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Sorting through recycling’s complexities

Marin Sanitary collection trucks sit in the parking lot at the end of the day.

Marin Sanitary Service reports that they send between 200 and 500 tons of waste to the landfill every day.

Considering much of that waste could and should be recycled or composted, those statistics are disappointing. Recycling and composting, also known as organic recycling, are used throughout California to reduce the amount of waste sent to landfills, protect the environment, conserve natural resources and create reusable energy.

 

Where our waste goes

Marin Sanitary Service collects waste from homes, businesses and schools daily. Garbage is sent to Redwood Landfill in Novato, and recycling is sorted at Marin Sanitary before being sent to recycling facilities both in the Bay Area and overseas. Ruben Hernandez, Government and Legislative Affairs Representative at Marin Sanitary Service explains that recyclable items must go through extensive sorting before being recycled. 

“Material is sent to the sorting lines. The sorters are trying to remove contamination: items that don’t belong. This is called negative sorting,” Hernandez said. 

Bottles, paper and other materials are left on a conveyor belt to be sorted.

Sorters fill between three and four 18-yard bins with garbage in the recycling system daily. Once garbage is removed, sorters separate the waste by material: plastic, glass, aluminum and paper. This is called positive sorting. Bottles are recycled in California, while paper products are sent to Mexico and various Southeast Asian countries to be recycled. 

Marin Sanitary Service composts some of the organic waste it collects and some is sent to Central Marin Sanitation Agency, where it is used to create renewable energy. Central Marin Sanitation Agency uses a biodigester to collect methane gas from food, fats, oils and greases. This methane gas is used to fuel their water treatment plant. Disposing of Marin’s waste is a large and costly operation that most community members don’t understand.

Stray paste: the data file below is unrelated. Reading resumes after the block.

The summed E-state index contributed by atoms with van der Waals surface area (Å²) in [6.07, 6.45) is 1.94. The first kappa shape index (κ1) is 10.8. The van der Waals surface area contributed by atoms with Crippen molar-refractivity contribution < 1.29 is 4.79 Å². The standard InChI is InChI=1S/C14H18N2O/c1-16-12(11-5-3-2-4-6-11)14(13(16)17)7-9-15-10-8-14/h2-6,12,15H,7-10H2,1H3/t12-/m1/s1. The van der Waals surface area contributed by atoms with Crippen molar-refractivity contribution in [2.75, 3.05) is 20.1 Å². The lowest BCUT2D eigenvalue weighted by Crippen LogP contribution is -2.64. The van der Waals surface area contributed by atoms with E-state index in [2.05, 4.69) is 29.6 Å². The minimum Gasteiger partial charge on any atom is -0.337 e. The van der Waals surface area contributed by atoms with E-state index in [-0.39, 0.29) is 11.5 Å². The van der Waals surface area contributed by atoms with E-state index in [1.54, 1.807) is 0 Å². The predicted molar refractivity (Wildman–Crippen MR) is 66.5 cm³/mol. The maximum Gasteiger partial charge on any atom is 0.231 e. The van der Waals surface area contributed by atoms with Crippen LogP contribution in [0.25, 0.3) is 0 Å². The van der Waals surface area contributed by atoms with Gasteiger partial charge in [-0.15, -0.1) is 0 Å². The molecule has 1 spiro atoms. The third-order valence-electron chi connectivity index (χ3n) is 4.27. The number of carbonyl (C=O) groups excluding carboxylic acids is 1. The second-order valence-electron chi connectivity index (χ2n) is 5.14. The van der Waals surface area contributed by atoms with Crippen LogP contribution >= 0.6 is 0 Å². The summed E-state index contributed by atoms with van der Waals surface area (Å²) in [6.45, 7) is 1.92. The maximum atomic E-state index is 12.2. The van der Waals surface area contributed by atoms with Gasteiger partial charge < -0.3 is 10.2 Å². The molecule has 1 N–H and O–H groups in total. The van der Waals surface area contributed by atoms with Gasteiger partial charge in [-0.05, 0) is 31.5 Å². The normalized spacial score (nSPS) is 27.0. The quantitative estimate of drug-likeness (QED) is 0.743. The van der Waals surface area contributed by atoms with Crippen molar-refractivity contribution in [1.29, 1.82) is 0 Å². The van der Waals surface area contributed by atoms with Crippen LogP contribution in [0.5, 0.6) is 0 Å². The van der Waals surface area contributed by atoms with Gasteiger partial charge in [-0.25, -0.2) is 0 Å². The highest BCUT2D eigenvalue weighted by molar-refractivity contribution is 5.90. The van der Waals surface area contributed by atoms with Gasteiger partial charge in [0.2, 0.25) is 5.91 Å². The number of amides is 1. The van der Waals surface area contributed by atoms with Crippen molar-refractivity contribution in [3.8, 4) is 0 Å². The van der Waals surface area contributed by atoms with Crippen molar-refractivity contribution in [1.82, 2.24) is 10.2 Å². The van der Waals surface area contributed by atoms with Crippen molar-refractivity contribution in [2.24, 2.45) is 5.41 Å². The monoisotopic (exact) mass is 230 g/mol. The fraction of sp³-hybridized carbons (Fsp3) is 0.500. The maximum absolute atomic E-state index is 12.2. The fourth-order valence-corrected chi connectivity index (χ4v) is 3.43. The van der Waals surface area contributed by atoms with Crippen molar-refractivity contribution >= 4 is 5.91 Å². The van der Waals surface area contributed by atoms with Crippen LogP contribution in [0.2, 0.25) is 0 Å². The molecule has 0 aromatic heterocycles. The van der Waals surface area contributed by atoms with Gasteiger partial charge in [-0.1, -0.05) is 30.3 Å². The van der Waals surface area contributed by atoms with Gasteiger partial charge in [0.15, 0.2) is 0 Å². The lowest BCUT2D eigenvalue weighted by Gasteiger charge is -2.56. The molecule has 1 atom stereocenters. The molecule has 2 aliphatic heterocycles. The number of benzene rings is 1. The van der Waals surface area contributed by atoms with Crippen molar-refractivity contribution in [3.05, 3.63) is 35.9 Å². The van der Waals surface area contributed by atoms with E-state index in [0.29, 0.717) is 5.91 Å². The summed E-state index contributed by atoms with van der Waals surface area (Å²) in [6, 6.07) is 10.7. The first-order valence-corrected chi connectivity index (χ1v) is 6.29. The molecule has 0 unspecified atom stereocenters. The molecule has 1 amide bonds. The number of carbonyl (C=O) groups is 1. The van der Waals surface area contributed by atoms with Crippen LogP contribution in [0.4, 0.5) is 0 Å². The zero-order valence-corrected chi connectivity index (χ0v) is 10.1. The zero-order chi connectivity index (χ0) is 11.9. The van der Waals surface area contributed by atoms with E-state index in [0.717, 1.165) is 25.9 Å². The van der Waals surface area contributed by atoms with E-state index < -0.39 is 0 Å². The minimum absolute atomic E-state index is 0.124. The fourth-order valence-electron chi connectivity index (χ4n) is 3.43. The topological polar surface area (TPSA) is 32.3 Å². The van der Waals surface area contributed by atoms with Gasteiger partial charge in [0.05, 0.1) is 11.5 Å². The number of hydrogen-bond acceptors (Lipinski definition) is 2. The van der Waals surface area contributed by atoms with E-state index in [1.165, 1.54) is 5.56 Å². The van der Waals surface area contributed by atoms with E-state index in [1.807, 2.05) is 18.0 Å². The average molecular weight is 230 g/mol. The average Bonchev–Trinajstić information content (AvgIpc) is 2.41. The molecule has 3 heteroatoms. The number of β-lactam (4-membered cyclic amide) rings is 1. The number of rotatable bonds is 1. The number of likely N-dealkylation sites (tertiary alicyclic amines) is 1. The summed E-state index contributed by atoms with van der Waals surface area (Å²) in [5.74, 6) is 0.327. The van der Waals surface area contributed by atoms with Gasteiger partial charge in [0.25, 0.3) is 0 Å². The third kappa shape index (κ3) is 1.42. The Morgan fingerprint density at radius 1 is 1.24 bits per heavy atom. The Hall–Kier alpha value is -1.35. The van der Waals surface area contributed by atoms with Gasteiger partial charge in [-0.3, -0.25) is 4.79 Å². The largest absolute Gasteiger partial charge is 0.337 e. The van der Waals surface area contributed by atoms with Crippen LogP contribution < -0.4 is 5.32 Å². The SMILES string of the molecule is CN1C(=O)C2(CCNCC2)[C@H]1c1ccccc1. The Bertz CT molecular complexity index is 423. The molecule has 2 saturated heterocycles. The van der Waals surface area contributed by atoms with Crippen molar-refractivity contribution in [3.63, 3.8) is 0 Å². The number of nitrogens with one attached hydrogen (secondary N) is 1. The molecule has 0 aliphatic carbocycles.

Environmental impact 

All of this effort is not going to waste, as the work being done at Marin Sanitary and recycling centers around the world profoundly benefits our environment. The absence of recycling can exhaust natural resources such as trees, metal and sand. 

Casey Fritz, Senior Planner at the Marin County Public Works Department, focuses on Waste Management in the county’s Zero Waste Marin program. Fritz highlights the importance of recycling to conserve natural resources. 

“To make paper or the metal that we [make] our aluminum cans out of, we have to extract those things from the Earth. So we have to cut down trees, we have to dig out metal from the Earth, we have to extract sand for glass and if I use [products made from natural resources] for five minutes and throw [the products] in the landfill, [they] sit there forever. No one does anything with it; we are back at square one,” Fritz said. “If we can recycle correctly, we keep those materials in use.”

According to the United States Environmental Protection Agency, landfills are the third largest producer of methane in the United States, which is 25 times as potent as carbon dioxide. This means that it traps 25 times as much heat in our atmosphere, contributing to global warming. This methane is released by organic waste that cannot decompose properly when it is placed in landfills. 

 

Regulations